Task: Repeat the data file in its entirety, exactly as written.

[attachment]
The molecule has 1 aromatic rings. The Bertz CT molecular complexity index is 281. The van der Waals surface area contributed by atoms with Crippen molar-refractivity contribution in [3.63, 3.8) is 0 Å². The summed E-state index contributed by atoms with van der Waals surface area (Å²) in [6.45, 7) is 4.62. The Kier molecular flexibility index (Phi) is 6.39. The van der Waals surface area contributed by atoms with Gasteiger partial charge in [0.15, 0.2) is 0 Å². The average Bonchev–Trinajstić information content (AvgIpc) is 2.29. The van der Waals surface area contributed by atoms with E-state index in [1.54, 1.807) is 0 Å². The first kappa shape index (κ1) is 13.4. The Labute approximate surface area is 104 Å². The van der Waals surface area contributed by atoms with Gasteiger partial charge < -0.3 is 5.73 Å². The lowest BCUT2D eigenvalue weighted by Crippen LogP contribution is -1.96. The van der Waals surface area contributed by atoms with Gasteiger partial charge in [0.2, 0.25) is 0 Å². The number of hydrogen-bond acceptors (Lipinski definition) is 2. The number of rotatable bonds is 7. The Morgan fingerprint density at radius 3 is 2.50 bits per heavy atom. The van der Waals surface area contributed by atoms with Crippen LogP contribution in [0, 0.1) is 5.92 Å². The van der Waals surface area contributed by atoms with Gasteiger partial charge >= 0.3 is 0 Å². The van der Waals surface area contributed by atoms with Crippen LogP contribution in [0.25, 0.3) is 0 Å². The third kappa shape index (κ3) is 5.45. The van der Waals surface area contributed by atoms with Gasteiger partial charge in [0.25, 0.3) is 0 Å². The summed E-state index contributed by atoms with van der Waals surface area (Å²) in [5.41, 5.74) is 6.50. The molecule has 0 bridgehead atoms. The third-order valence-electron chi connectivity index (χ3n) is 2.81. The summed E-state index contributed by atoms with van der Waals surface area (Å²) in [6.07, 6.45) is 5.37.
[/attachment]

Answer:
The molecule has 1 aromatic rings. The Bertz CT molecular complexity index is 281. The van der Waals surface area contributed by atoms with Crippen molar-refractivity contribution in [3.63, 3.8) is 0 Å². The summed E-state index contributed by atoms with van der Waals surface area (Å²) in [6.45, 7) is 4.62. The Kier molecular flexibility index (Phi) is 6.39. The van der Waals surface area contributed by atoms with Gasteiger partial charge in [0.15, 0.2) is 0 Å². The average Bonchev–Trinajstić information content (AvgIpc) is 2.29. The van der Waals surface area contributed by atoms with E-state index in [1.54, 1.807) is 0 Å². The first kappa shape index (κ1) is 13.4. The Labute approximate surface area is 104 Å². The van der Waals surface area contributed by atoms with Gasteiger partial charge < -0.3 is 5.73 Å². The lowest BCUT2D eigenvalue weighted by Crippen LogP contribution is -1.96. The van der Waals surface area contributed by atoms with Gasteiger partial charge in [0.2, 0.25) is 0 Å². The number of hydrogen-bond acceptors (Lipinski definition) is 2. The number of rotatable bonds is 7. The Morgan fingerprint density at radius 3 is 2.50 bits per heavy atom. The van der Waals surface area contributed by atoms with Crippen LogP contribution in [0, 0.1) is 5.92 Å². The van der Waals surface area contributed by atoms with Gasteiger partial charge >= 0.3 is 0 Å². The van der Waals surface area contributed by atoms with Crippen LogP contribution in [0.25, 0.3) is 0 Å². The third kappa shape index (κ3) is 5.45. The van der Waals surface area contributed by atoms with Gasteiger partial charge in [0.25, 0.3) is 0 Å². The summed E-state index contributed by atoms with van der Waals surface area (Å²) in [5.41, 5.74) is 6.50. The molecule has 0 bridgehead atoms. The third-order valence-electron chi connectivity index (χ3n) is 2.81. The summed E-state index contributed by atoms with van der Waals surface area (Å²) in [6.07, 6.45) is 5.37.